CPABC: Vancouver Island population growth rebounded in 2021, while low housing supply pushing prices up

DUNCAN, British Columbia, June 30, 2022 (GLOBE NEWSWIRE) -- According to BC Check-Up: Live, an annual report by the Chartered Professional Accountants of British Columbia (CPABC) on demographic and affordability trends across the province, Vancouver Island and Coast (excluding the Capital Regional District) added 5,466 new residents in 2021, bringing the total population to 461,520 residents.

“Like for the rest of the province, the pace of population growth slowed across Vancouver Island in 2020 as the COVID-19 pandemic disrupted migration patterns,” said Woody Hayes, FCPA, FCA. “That slowdown appears to have been short-lived, with a rebound underway as the region attracts a growing number of residents from other parts of the country.”

The region’s population grew by 5.2 per cent between 2017 and 2021, averaging nearly 6,000 new residents per year over the period. While international migration remained down in 2021, the region gained a net of 3,928 new residents from other provinces, and 3,981 from other parts of the province. Natural growth rate (births minus mortalities) continued to offset population growth, with mortalities nearly 2,300 higher than births in 2021.

“Welcoming new residents to Vancouver Island is critical as our population continues to age, with a quarter of our population aged 65 years or older,” continued Hayes. “As more people retire, the significant labour shortages we are already facing will only worsen if we do not attract new residents.”

Vancouver Island’s average age was 45.9 in 2021, well above the 42.8 provincial average, and up by 2.1 years compared to 2011. Over a quarter (25.3 per cent) of the region’s population was aged 65 or older in 2021, compared to less than a fifth (19.5 per cent) in 2011.

“At one point, our region’s housing prices were attractive for potential immigrants and those looking to start a family,” noted Hayes. “However, that comparative advantage has weakened as housing prices have grown across the Island, and buying power has further eroded with recent interest rate increases. And while housing construction has been robust, it has lagged population growth.”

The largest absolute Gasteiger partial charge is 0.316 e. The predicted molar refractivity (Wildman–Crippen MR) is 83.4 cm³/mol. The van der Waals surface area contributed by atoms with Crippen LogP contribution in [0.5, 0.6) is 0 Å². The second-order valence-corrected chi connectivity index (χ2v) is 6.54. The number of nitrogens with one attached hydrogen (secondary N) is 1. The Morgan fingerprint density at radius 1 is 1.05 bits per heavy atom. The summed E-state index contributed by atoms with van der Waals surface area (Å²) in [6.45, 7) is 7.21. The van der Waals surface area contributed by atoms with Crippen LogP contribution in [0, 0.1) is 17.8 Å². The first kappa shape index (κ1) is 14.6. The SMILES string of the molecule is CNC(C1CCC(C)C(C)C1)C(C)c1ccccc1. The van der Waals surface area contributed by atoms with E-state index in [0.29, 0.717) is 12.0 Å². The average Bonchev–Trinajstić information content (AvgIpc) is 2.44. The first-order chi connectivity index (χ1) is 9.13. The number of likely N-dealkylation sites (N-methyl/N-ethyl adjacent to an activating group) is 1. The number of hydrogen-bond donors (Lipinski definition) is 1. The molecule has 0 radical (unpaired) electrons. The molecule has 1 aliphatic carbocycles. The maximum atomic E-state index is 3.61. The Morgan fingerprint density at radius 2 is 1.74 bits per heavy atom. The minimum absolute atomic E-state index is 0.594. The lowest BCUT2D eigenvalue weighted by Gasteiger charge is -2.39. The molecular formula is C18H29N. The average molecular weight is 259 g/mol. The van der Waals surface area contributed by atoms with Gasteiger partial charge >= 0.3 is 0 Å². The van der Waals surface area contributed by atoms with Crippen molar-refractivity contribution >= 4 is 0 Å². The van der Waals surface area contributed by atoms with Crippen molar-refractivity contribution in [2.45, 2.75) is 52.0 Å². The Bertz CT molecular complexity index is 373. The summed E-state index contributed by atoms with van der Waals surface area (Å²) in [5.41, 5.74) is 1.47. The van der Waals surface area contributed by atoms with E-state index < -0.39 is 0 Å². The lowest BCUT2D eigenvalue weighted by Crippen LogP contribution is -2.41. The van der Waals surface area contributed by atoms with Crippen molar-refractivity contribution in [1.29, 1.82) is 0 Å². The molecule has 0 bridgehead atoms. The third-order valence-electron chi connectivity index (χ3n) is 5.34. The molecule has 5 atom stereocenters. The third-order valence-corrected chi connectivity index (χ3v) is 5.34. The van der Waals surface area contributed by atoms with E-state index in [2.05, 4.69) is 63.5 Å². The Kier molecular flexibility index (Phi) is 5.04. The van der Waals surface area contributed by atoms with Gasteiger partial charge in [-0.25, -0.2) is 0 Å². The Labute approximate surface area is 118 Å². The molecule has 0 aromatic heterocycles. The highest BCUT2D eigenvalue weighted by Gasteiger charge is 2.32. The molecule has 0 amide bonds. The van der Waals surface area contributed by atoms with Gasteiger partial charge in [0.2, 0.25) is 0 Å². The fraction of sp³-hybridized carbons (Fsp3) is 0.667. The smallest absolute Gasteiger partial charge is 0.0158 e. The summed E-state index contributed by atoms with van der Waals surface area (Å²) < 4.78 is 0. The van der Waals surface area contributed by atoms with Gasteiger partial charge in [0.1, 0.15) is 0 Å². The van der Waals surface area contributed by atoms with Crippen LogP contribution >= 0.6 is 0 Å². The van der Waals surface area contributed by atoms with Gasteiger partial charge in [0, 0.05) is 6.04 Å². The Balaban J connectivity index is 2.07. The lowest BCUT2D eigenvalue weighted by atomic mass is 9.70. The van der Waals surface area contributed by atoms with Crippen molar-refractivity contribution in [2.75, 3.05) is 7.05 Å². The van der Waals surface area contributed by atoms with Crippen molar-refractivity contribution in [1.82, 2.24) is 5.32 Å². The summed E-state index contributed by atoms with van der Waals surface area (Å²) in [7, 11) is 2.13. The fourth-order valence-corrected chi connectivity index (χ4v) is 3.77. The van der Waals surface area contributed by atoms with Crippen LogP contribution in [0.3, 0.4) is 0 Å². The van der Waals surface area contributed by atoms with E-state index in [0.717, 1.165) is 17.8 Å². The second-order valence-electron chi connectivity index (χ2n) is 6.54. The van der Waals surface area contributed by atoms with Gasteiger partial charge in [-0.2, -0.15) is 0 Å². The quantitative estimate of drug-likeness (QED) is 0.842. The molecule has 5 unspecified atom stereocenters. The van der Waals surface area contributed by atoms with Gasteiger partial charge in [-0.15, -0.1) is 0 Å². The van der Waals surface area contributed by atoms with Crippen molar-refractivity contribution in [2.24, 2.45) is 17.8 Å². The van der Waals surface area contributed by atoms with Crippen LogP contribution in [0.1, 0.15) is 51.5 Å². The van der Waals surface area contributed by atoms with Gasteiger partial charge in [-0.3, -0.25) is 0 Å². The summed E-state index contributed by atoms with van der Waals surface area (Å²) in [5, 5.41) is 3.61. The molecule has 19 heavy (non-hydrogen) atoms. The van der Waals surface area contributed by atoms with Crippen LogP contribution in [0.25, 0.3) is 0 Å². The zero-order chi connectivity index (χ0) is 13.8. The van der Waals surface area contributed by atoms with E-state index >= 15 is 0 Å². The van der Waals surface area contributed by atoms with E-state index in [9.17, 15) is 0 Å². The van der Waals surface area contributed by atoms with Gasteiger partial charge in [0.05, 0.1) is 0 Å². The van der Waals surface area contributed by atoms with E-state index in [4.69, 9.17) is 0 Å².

Across Vancouver Island, the average single-family home sold for $855,300 in May 2022, up from $656,800 in May 2021 (+30.2 per cent) and $518,600 in May 2020 (+64.9 per cent). The average price for an apartment sold in May 2022 was $446,100, up by 36.2 per cent from May 2021 and 61.2 per cent from May 2020.

Over the past five years, Vancouver Island and Coast’s (excluding the Capital Regional District) population grew by almost 30,000, compared to about 11,500 residential units completed over the same period. The 2,503 units completed in 2021 was down from the record of 2,898 in 2020, but above the 1,728 average from 2010 to 2019.

“While there has been inadequate supply growth, there was an uptick in developments in 2020 and 2021,” concluded Hayes. “However, this uptick was primarily smaller attached units, while demand has been far stronger for larger units. Our region needs to further encourage housing development to improve affordability, and ensure that we are promoting policies which boost our economic outlook and income of residents. We also need to minimize cost increases from new regulations, such as from requiring deconstruction of old stock prior to a new build.”

To read the full report, see: BC Check-Up: Live Report.

About CPA British Columbia
The Chartered Professional Accountants of British Columbia (CPABC) is the training, governing, and regulatory body for over 38,000 CPA members and 6,000 CPA candidates and students. CPABC carries out its primary mission to protect the public by enforcing the highest professional and ethical standards and contributing to the advancement of public policy. CPAs are recognized internationally for bringing superior financial expertise, strategic thinking, business insight, and leadership to organizations.